DVB: Mahasantisukha Monastery raided in Rangoon

Mahasantisukha Monastery raided in Rangoon (Click to View Article)

The Mahasantisukha Monastery in Rangoon’s Tamwe Township was raided on Tuesday night by officials from the Religious Affairs Department and riot police who escorted the resident monks to the State Sangha Maha Nayaka Committee while detaining their supporters.

The Buddhist monastery is the domain of a well-known abbot, Rev. Penang Sayadaw, who is currently on a mission to Japan. It has for years been the subject of an ownership dispute between the abbot and the State Sangha Committee – the highest office of Buddhist clergy in the land – which assumed control of the property some ten years ago while Penang Sayadaw was on a journey abroad. The clergy then rented the location to film producers as a commercial enterprise until the abbot’s return last year ignited a legal dispute.

Tamwe Township police have confirmed to DVB that 32 monastery staff – 17 men and 15 women – were released on Wednesday at 9am. However, security forces continue to be deployed around the compound.

The land of Mahasantisukha Monastery was originally donated in 1995 by former dictator Snr-Gen Than Shwe to Penang Sayadaw, who is so named because he was previously based in a monastery on the Malaysian island of Penang.

The monastery was confiscated by the military government in 2004 and put under the control of the State Sangha Committee, which reiterated in March 2013 that it legally owned the property and would not give it back to Penang Sayadaw. However, on 1 October last year, the president issued a notification returning the monastery to the revered abbot.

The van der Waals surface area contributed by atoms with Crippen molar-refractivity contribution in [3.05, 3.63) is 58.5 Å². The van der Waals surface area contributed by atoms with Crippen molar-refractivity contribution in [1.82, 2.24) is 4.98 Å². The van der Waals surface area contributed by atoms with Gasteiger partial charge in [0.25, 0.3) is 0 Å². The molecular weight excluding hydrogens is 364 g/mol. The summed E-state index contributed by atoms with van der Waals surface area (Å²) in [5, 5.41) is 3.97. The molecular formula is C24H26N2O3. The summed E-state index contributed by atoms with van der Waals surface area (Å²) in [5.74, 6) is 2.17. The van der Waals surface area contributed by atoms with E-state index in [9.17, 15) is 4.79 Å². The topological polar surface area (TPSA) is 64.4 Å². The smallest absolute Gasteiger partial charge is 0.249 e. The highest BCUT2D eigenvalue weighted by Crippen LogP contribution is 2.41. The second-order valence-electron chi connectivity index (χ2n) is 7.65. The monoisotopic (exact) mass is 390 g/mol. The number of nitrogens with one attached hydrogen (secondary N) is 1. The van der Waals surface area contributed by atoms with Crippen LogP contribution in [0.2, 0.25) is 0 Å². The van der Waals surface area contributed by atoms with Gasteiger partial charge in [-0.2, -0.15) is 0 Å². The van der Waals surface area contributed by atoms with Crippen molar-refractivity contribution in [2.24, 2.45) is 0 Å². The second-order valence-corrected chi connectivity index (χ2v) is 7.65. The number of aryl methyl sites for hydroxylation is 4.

This action only provoked the State Sangha Committee to increase pressure on Penang Sayadaw, claiming that his continued defiance was an affront to Buddhist doctrine.

In February of this year, Penang Sayadaw, also known as U Pannavamsa, wrote to President Thein Sein requesting that he intervene again in the ongoing dispute.

He also reportedly sent videos, photographs and copies of other documentary evidence to prove he was the original owner of the land grant.

But on 15 March, the State Sangha Committee sent an open letter to Penang Sayadaw, reclaiming the plot of land, and giving him and his supporters until 31 March to vacate the premises.

Last night, the Buddhist brotherhood finally put their threats into action.

Penang Sayadaw has travelled the world as an envoy of Burmese Buddhism and was a prominent dissident during the 2007 Saffron Revolution, drawing the ire of the then ruling junta.